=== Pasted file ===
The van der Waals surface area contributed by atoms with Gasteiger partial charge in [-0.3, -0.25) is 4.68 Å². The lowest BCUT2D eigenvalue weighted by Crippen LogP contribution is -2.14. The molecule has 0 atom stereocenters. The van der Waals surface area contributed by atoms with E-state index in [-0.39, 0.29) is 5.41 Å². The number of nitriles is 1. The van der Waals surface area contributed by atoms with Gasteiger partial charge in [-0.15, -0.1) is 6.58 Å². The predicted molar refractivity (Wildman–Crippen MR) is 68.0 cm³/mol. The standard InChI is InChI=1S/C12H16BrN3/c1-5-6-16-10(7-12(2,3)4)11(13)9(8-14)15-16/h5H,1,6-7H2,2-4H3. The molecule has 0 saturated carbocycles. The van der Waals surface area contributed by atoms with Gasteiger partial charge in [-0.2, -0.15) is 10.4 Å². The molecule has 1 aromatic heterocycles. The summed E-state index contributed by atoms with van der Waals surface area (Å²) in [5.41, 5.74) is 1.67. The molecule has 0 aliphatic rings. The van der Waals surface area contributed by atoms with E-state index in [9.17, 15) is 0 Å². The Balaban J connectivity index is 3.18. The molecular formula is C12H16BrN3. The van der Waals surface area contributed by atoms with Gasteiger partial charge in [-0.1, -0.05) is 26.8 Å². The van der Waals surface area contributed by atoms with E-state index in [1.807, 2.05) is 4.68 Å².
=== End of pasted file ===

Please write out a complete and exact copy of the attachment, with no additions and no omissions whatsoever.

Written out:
The van der Waals surface area contributed by atoms with Gasteiger partial charge in [-0.3, -0.25) is 4.68 Å². The lowest BCUT2D eigenvalue weighted by Crippen LogP contribution is -2.14. The molecule has 0 atom stereocenters. The van der Waals surface area contributed by atoms with E-state index in [-0.39, 0.29) is 5.41 Å². The number of nitriles is 1. The van der Waals surface area contributed by atoms with Gasteiger partial charge in [-0.15, -0.1) is 6.58 Å². The predicted molar refractivity (Wildman–Crippen MR) is 68.0 cm³/mol. The standard InChI is InChI=1S/C12H16BrN3/c1-5-6-16-10(7-12(2,3)4)11(13)9(8-14)15-16/h5H,1,6-7H2,2-4H3. The molecule has 0 saturated carbocycles. The van der Waals surface area contributed by atoms with Gasteiger partial charge in [-0.2, -0.15) is 10.4 Å². The molecule has 1 aromatic heterocycles. The summed E-state index contributed by atoms with van der Waals surface area (Å²) in [5.41, 5.74) is 1.67. The molecule has 0 aliphatic rings. The van der Waals surface area contributed by atoms with E-state index in [9.17, 15) is 0 Å². The Balaban J connectivity index is 3.18. The molecular formula is C12H16BrN3. The van der Waals surface area contributed by atoms with Gasteiger partial charge in [-0.1, -0.05) is 26.8 Å². The van der Waals surface area contributed by atoms with E-state index in [1.807, 2.05) is 4.68 Å².